Staying with this particular circle show interaction, I decided to play around with the idea of building some analysis into the comic strip. Thus, as well as getting a sense of what is going on interactionally between the performer and the audience, the reader should also be able to read what is analytically significant about the interaction. The following comic strips are, therefore, an attempt to incorporate the analysis into the comic strip by adding ‘caption’ boxes. You will see that I have focused on lines 1-11 in the transcript from experiment 1. Note also that I have also experimented with the panels.
With regard to the panels, notice that I have included the audience in the first and fifth panels. This happens when the audience produces the two lots of applause. Notice also that I have tried to represent ‘sporadic applause’ by using only a few of the ‘clap!’ symbols, and positioning them far apart from one another. I have also tried to show the overlap of the performer’s talk (‘this is the’) with the occurrence of sporadic applause in the second panel. In the third and fourth panels, I have preserved the temporal organisation of the performer’s talk and action of pushing of the tennis racket to his feet.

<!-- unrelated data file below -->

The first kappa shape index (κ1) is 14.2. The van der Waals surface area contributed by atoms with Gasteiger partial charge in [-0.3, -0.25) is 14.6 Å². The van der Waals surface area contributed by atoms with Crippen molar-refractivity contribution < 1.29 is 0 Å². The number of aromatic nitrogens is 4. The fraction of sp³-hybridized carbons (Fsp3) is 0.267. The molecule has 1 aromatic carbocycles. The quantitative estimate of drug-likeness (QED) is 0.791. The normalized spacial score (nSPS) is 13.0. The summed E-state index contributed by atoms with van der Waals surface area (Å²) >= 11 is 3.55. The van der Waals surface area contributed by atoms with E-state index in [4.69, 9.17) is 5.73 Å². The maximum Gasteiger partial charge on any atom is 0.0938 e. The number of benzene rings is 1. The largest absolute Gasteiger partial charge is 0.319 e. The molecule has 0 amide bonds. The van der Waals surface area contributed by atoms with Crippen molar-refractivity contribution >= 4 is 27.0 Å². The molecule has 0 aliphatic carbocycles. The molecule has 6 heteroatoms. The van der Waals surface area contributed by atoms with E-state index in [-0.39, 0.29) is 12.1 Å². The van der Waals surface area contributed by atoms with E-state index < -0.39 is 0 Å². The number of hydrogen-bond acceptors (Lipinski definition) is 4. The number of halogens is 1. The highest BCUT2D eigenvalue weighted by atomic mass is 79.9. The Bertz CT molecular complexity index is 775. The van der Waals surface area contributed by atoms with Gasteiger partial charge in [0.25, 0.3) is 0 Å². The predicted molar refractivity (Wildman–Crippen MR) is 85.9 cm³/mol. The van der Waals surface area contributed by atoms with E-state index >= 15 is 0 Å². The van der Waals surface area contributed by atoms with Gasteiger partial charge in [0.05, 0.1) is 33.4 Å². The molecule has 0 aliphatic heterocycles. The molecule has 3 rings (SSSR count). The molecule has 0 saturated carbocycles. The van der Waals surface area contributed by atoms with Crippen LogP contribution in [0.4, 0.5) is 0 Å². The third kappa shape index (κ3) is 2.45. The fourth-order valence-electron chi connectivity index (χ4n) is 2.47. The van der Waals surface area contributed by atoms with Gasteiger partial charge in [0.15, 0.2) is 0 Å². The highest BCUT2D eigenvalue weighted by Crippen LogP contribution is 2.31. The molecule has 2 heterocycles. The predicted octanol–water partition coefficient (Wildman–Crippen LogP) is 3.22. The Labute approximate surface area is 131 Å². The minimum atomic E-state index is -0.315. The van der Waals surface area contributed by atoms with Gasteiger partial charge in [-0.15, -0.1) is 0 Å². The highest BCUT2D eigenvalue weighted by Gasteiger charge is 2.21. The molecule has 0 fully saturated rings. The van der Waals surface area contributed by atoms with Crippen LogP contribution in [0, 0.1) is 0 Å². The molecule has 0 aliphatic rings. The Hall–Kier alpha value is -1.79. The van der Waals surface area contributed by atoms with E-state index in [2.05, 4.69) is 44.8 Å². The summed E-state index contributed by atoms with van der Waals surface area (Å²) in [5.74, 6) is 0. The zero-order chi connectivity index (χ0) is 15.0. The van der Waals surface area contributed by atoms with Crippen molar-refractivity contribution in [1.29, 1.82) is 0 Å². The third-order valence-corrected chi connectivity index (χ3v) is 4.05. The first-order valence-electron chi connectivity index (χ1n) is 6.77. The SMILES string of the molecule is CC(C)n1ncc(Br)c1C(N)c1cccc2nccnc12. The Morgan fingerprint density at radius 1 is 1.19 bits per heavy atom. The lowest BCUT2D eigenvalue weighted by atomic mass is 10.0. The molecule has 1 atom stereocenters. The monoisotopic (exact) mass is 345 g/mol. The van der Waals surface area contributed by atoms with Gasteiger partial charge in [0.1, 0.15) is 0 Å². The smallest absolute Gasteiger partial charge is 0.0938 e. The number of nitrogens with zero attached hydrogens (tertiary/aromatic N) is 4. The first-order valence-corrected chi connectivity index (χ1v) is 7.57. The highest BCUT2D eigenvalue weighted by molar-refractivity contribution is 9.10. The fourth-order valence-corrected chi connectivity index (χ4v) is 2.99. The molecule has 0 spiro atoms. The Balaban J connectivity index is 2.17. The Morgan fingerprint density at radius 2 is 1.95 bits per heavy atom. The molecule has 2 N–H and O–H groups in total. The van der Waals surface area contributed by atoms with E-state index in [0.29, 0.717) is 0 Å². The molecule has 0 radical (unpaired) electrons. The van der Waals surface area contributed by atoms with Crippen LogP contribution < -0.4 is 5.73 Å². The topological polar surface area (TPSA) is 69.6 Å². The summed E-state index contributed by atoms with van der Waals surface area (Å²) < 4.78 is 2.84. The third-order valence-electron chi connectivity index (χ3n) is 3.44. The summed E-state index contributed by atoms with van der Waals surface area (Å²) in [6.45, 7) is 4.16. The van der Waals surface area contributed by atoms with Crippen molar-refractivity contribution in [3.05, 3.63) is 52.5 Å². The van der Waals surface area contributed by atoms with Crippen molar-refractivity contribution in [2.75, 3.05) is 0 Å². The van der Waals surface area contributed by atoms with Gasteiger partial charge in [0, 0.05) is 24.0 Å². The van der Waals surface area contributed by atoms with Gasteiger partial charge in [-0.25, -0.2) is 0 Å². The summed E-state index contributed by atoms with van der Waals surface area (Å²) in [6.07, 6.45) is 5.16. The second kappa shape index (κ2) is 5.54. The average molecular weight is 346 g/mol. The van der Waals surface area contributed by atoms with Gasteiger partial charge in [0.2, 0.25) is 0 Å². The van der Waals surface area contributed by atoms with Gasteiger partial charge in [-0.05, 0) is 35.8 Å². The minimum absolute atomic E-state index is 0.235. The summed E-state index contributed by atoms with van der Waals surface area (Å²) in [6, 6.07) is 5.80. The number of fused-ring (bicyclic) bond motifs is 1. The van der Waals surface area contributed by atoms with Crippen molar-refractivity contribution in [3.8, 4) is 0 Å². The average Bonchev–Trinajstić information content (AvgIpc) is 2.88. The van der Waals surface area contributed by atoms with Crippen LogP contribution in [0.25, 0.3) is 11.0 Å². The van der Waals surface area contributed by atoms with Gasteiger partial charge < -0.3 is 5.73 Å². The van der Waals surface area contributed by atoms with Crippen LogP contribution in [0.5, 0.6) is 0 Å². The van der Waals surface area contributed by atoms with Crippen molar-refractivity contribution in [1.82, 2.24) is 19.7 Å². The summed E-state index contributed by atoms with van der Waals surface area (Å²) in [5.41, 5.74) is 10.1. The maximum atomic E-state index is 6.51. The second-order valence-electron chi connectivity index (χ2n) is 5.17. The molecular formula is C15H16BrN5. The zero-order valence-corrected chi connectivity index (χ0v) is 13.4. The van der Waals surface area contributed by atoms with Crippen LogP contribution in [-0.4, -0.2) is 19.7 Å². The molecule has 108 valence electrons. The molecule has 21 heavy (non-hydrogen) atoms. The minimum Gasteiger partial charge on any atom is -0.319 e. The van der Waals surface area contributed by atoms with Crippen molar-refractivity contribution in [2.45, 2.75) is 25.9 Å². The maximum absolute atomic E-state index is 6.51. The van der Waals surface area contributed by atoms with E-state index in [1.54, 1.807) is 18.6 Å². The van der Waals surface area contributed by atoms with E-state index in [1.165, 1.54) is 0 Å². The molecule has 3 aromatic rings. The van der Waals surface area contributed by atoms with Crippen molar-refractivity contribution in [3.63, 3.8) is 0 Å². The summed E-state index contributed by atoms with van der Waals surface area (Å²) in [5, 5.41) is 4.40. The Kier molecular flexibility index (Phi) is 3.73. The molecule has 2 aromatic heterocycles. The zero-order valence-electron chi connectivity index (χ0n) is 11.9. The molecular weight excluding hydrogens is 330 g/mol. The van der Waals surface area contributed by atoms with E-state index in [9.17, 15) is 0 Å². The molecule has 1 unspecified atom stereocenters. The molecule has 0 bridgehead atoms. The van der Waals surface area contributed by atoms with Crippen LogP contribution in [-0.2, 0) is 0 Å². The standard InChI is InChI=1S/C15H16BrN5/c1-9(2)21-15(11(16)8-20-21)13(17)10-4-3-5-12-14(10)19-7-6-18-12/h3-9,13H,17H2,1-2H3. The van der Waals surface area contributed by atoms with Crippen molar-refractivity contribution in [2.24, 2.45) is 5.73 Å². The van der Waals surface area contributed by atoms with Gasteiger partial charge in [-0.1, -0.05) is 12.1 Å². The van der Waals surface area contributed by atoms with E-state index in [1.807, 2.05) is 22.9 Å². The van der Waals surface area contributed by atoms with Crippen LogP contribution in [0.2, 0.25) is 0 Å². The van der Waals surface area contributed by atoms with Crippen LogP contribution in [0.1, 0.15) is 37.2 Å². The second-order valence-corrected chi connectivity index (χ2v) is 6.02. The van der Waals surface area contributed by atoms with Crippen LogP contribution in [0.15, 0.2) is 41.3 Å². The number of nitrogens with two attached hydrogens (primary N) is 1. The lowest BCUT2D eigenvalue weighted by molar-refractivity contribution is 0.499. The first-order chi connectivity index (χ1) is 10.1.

With regard to the caption boxes, I think that they do add a useful layer of analysis for making sense of the interactional work. For example, the second caption panel asserts that the applause is in response to the recognisability of the performer’s talk as close implicative. In the third panel, the text asserts how the performer orients to the sporadic applause (i.e., as problematic), and proposes that his talk is produced as quiet to mark its status as ‘unofficial’. However, I did find that the panels constrained how much text I could place in the caption boxed, which then constrained how much analysis I could include. I was also aware of the risk of duplicating what was depicted in the panels. That is, of ‘telling’ what the comic strip was already ‘showing’.